I’ve said it before and I’ll say it again. I don’t think Howard is a great fit for this offense, but I do think that Nagy will continue to get creative at the start of games to help Howard create better success up the middle. The big key in that is knowing when to stop and that was something the Bears were a little late on in the second half on Sunday night.

I’m not sure he’ll ever truly get going to what we are accustomed to seeing but he should be at least serviceable for the remainder of the year.

To be fair, Coach of the Year is decided strictly on regular season games. So, what the Bears would do in the playoffs would have no bearing on the voting process.

From the perspective of him winning that honor as a whole, I think he has as good a shot as any coach, but keep in mind that there are currently a pair of one-loss teams that have dominated the NFL. Granted both of them made the playoffs last year, but it will really depend on the angle of the voters. If they value a (5-11) team going from worst to first over candidates like Andy Reid, Sean Mcvay or Sean Payton making big steps, then it could work in Nagy’s favor.

As far as Trubisky gaining national respect, until he starts putting up games like Week 4 or Week 10 on a national stage, he isn’t likely to get the type of positive attention most fans are hoping for. It’s also worth keeping in mind that many of his critics have already written him off, so those same people swallowing their pride to admit they are wrong is going to take a lot. Trubisky has an uphill climb in that department. The good news? Outside opinions don’t decide football games or determine careers.

All-Pro? Probably not.

Pro Bowl? Absolutely.

I don’t think it’s a stretch to say that Eddie Jackson may be the team’s best defensive back, even with the recent uptick in play from Kyle Fuller and breakout season from Bryce Callahan.

Jackson’s presence on the back end has not only become something that we can rely upon, but also someone that we can count on big plays from. That’s something this team hasn’t had in quite a while but even so, I still think he’s another big year away from any All-Pro consideration.

Anthony Miller finds himself in the same situation that every other Bears pass catchers does right now. Each week seems to feature a different player. Whether that means a 100-yard day or Trubisky’s go-to target in big situations, it seems like Nagy’s game plan allows for new players to flash each week.

With that being said, Miller’s role has grown considerably since his return from the shoulder injury he sustained in Week 3.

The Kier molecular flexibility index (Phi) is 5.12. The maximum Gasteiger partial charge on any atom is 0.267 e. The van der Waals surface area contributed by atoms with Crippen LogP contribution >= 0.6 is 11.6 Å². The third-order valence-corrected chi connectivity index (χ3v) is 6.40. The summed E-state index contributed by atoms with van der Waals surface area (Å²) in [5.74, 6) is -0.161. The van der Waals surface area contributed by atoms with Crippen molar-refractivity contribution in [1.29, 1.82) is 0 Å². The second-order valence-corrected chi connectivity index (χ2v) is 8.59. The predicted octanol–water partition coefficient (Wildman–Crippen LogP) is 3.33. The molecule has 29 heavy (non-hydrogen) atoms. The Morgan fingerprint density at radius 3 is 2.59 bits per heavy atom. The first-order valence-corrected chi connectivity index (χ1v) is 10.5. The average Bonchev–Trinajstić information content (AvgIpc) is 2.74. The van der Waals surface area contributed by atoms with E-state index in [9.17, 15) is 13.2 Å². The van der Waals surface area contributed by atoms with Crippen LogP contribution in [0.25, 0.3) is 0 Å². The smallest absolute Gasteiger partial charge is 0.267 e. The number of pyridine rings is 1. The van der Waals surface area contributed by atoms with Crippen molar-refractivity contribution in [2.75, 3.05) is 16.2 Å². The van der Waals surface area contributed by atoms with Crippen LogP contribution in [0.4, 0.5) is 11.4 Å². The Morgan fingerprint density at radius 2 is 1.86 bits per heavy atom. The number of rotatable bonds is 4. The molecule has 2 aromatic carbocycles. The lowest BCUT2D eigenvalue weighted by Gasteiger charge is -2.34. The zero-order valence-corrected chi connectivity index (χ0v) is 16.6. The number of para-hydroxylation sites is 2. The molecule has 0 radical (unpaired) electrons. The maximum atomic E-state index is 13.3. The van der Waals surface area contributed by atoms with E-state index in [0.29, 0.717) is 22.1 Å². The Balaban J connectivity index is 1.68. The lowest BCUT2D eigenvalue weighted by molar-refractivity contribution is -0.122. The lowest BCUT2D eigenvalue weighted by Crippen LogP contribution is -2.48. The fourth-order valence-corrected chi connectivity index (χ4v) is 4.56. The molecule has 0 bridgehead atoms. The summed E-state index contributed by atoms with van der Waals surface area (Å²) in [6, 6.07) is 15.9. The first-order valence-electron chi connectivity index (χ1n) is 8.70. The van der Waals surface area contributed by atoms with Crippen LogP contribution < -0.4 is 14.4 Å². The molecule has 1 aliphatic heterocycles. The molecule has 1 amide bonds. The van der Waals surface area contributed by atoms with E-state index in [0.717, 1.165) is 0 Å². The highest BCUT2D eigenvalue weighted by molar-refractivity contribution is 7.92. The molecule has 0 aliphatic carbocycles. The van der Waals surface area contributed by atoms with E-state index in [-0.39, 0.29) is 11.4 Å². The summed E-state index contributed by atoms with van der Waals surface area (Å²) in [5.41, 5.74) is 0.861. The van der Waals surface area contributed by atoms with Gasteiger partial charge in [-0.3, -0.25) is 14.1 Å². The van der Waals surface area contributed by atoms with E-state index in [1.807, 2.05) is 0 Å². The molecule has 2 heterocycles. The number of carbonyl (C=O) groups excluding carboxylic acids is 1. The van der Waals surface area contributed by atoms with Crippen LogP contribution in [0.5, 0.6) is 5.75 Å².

When looking at his targets over the past four games (not counting Sunday’s weird game), Miller has averaged (6.5) targets per game, which is a big uptick from his first three games, in which he averages (3.67) per game. His role from a week-to-week standpoint may not be consistent, but he has three touchdowns in his last four games and is gaining more of a rapport with Trubisky each week.

Miller’s future is bright.

This is a great question and one that thoroughly screwed over Akiem Hicks just a year ago.

For whatever reason, the NFL’s position designations for their ballots has never made much sense, especially when you’re talking new aged schemes where positions like nickel corners and five-techniques are more of a norm than they were 10 years ago.

Last year, Hicks was classified as an edge rusher, instead of a defensive lineman, which hurt him because he didn’t have nearly the sack numbers or overall flash as a true edge rusher that’s primary job is to get after the quarterback.

Now, you’ve got Callahan who has been one of the better corners in the league as a whole, but since he plays a position where it’s not considered a part of a traditional “base package” defense, he’s left off the ballot. Being that this is the NFL running the voting, I think that someone with a bit more knowledge on modern day defensive schemes and concepts needs to step in and stop snubbing good players out of this honor.

I’m not really sure there’s a right answer for this question.

If you’re looking at it from a purely standings perspective, you’re best bet is to root for the Packers. With a Bears and Packers win, Chicago would then have a two and a half game lead (basically three due to both team’s ties) with five games remaining. That would mean that either one of the Vikings or Packers would have to go 5-0 with the Bears finishing at 2-3 or worse, in order to win the NFC North.

If you’re looking at it from my perspective, I’d still rather not see Aaron Rodgers in the playoffs over Kirk Cousins.

There’s a strong possibility that if the Bears win the division, they’ll be facing the sixth seed, which is likely to be either the Packers or more likely, Vikings. When looking at it from that point of view, I’ll take facing Cousins at home 100% of the time over having to see Rodgers again.